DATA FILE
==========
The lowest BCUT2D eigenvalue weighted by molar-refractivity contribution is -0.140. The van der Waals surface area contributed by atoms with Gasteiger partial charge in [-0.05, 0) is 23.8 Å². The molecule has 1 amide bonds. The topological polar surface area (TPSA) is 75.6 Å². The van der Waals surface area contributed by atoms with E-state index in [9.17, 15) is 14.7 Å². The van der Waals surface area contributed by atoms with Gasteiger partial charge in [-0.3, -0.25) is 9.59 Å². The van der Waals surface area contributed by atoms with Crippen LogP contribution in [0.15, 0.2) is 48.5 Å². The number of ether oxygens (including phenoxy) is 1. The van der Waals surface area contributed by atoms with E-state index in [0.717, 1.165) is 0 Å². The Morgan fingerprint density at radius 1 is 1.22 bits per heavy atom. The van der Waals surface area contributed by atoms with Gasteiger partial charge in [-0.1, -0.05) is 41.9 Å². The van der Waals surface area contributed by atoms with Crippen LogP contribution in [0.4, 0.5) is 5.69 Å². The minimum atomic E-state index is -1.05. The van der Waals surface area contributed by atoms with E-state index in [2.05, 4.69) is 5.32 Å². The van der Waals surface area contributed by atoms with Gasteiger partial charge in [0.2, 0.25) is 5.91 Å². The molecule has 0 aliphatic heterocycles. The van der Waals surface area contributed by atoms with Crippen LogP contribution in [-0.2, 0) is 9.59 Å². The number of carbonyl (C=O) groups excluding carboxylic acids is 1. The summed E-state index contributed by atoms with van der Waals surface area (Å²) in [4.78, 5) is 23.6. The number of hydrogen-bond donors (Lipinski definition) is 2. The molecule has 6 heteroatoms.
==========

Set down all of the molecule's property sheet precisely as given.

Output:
The lowest BCUT2D eigenvalue weighted by molar-refractivity contribution is -0.140. The van der Waals surface area contributed by atoms with Gasteiger partial charge in [-0.05, 0) is 23.8 Å². The molecule has 1 amide bonds. The topological polar surface area (TPSA) is 75.6 Å². The van der Waals surface area contributed by atoms with E-state index in [9.17, 15) is 14.7 Å². The van der Waals surface area contributed by atoms with Gasteiger partial charge in [-0.3, -0.25) is 9.59 Å². The van der Waals surface area contributed by atoms with Crippen LogP contribution in [0.15, 0.2) is 48.5 Å². The number of ether oxygens (including phenoxy) is 1. The van der Waals surface area contributed by atoms with E-state index in [0.717, 1.165) is 0 Å². The Morgan fingerprint density at radius 1 is 1.22 bits per heavy atom. The van der Waals surface area contributed by atoms with Gasteiger partial charge in [-0.1, -0.05) is 41.9 Å². The van der Waals surface area contributed by atoms with Crippen LogP contribution in [0.4, 0.5) is 5.69 Å². The minimum atomic E-state index is -1.05. The van der Waals surface area contributed by atoms with E-state index in [2.05, 4.69) is 5.32 Å². The van der Waals surface area contributed by atoms with Gasteiger partial charge in [0.2, 0.25) is 5.91 Å². The molecule has 0 aliphatic heterocycles. The van der Waals surface area contributed by atoms with Crippen LogP contribution in [-0.2, 0) is 9.59 Å². The number of carbonyl (C=O) groups excluding carboxylic acids is 1. The summed E-state index contributed by atoms with van der Waals surface area (Å²) in [4.78, 5) is 23.6. The number of hydrogen-bond donors (Lipinski definition) is 2. The molecule has 6 heteroatoms.